To be in pain is to be alone, to imagine that no one else can imagine the world you inhabit. Yet the world of pain is one that all humans must, at times, inhabit, and their representations of it pierce us through the ages. “Head pain has surged up upon me from the breast of hell,” laments a Babylonian in a story three millennia old. The agony of the ancient sculpture of the Trojan priest Laocoön and his sons as they are strangled by sea serpents still contorts the ancient marble, as does the very different agony of Jesus’ crucifixion in Matthias Grünewald’s Renaissance altarpiece.
Dolor dictat, the Romans said—pain dictates, dominates, commands. Pain erases and effaces. We try to write our way out of its dominion. How savage its practices, how dark its vales! we exclaim, this unhappy country on whose shores we have washed up after a voyage upon which we never sought to embark.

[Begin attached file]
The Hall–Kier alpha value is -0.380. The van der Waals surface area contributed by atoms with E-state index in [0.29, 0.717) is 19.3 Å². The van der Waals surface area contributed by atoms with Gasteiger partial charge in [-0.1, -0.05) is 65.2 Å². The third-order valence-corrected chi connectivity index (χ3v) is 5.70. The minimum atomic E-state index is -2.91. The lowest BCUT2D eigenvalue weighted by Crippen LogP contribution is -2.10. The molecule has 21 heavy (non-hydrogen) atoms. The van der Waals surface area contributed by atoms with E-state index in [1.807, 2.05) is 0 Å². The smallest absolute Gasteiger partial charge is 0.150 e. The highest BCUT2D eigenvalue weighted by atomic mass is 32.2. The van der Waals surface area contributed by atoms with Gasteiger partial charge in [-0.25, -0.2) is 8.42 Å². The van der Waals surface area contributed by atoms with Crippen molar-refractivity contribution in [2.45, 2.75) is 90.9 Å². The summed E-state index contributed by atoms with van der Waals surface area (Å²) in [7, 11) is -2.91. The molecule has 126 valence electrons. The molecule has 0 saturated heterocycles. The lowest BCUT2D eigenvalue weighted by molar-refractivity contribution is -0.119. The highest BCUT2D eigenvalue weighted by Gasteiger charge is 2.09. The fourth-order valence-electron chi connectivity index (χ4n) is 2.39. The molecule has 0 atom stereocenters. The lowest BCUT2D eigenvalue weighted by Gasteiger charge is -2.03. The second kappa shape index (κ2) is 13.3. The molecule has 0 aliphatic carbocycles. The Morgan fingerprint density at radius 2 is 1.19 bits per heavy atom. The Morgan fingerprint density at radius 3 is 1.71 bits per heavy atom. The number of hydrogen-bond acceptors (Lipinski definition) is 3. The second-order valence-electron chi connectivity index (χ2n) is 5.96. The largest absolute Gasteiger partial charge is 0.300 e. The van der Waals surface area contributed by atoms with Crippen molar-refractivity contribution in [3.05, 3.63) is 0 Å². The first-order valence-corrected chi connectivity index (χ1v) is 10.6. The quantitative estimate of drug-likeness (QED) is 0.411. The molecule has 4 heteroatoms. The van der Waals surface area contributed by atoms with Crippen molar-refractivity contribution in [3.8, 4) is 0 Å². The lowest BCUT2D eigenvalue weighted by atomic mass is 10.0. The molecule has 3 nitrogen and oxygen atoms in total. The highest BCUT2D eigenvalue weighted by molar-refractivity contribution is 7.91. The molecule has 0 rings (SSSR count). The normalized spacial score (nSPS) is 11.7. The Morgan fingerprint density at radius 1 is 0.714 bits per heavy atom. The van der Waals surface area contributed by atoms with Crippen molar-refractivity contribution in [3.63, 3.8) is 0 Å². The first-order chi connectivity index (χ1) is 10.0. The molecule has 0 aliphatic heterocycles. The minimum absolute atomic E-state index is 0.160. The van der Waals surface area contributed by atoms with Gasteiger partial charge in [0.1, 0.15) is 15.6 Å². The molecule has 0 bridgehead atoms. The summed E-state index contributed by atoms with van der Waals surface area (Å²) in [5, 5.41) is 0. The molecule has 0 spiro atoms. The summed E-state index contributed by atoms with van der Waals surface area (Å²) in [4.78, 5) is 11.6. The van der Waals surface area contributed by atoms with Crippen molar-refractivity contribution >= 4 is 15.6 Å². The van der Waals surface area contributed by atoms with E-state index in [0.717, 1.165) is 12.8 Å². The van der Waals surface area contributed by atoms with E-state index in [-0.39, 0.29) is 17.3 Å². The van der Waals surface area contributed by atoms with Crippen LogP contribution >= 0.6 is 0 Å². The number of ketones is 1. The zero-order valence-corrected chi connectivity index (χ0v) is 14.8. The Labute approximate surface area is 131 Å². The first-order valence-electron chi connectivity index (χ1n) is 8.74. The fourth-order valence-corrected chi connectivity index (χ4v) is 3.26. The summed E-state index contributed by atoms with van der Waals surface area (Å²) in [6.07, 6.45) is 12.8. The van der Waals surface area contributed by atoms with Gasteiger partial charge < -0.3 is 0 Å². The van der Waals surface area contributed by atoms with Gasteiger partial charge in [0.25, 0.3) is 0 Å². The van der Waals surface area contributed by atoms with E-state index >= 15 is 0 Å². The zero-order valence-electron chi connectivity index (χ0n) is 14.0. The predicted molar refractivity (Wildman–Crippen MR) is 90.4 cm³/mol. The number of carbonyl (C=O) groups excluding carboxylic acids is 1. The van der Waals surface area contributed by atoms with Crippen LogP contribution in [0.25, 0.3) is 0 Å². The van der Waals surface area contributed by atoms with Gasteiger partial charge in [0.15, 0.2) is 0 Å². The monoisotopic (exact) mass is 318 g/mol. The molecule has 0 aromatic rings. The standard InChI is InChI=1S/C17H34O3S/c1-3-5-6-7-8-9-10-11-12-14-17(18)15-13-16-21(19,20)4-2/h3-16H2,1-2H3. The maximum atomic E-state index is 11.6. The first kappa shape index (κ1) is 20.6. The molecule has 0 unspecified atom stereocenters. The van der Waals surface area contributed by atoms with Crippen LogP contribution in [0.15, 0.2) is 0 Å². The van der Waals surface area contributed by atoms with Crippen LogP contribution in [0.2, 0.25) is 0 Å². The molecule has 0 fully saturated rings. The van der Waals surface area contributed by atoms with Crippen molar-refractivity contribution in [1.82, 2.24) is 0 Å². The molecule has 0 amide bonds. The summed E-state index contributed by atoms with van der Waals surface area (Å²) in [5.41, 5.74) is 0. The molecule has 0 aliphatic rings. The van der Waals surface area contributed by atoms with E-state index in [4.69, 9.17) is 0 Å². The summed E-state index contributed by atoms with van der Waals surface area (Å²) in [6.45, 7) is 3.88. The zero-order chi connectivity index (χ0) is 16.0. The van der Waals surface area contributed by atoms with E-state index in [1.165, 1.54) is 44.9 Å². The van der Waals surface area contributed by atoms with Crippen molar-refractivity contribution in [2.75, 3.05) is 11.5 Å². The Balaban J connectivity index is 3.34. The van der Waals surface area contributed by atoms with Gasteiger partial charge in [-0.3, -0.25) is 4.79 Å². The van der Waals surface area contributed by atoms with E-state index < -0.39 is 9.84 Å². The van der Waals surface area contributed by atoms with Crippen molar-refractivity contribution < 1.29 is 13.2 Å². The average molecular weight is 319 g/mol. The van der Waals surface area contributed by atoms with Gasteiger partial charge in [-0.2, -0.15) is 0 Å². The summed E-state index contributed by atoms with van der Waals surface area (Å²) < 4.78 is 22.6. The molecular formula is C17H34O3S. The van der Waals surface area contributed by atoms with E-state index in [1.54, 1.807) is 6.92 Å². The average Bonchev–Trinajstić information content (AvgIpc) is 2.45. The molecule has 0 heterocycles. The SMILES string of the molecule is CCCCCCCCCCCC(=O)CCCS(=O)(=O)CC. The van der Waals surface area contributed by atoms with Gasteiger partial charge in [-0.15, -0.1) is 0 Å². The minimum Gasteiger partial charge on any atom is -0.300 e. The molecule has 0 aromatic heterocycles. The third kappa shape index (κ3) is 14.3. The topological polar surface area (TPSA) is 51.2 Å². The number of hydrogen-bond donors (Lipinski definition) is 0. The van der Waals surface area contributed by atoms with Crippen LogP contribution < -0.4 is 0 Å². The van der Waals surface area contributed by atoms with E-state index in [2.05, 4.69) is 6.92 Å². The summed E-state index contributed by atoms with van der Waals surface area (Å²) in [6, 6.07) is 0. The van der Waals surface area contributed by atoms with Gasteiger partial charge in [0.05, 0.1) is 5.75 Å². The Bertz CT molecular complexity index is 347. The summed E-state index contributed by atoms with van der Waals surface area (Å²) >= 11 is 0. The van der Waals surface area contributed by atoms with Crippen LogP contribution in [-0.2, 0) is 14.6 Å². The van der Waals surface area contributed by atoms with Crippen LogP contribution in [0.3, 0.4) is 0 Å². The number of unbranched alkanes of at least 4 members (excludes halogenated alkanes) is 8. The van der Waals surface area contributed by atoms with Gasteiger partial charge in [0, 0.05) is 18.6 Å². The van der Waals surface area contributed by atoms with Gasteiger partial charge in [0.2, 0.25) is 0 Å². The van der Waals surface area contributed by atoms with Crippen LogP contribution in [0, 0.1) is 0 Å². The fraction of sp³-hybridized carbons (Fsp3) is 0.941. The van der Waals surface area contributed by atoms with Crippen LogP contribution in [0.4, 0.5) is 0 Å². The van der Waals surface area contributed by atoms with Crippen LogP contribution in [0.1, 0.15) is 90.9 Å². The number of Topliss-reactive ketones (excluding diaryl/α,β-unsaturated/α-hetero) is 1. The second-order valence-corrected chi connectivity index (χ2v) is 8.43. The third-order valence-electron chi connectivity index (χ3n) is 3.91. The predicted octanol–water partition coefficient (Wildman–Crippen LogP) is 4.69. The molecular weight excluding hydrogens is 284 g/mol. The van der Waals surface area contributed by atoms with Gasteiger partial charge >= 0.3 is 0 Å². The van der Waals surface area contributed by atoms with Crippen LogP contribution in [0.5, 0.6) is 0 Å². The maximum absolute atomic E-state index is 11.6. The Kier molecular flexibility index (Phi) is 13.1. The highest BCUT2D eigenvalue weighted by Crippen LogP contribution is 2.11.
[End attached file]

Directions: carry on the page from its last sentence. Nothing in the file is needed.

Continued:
“I would have made a fine explorer in Central Africa,” the nineteenth-century French novelist Alphonse Daudet writes in his slim volume of notes about suffering from the pain of syphilis, published as In the Land of Pain after his death. “I’ve got the sunken ribs, the eternally tightened belt, the rift s of pain, and I’ve lost forever the taste for food,” he laments.
If only Daudet were in Africa, instead of in Pain, he would know that one day he could return home and leave his tribulations behind. His scribblings might then seem to be tall tales: Was he really pricked with a thousand arrow points while his feet were held in fire? But if others were skeptical, he wouldn’t mind. He’d no longer need anyone to walk in that lonely place with him. Indeed, he would hardly recall it himself.
But Pain is not a place easily left behind. We inhabit Pain. Pain inhabits us.
Dolor dictat.
We write about pain, but pain rewrites us. 
Excerpted from The Pain Chronicles by Melanie Thernstrom.
Copyright © 2010 by Melanie Thernstrom.
Published in 2010 by Farrar, Straus and Giroux.
All rights reserved. This work is protected under copyright laws and reproduction is strictly prohibited. Permission to reproduce the material in any manner or medium must be secured from the Publisher.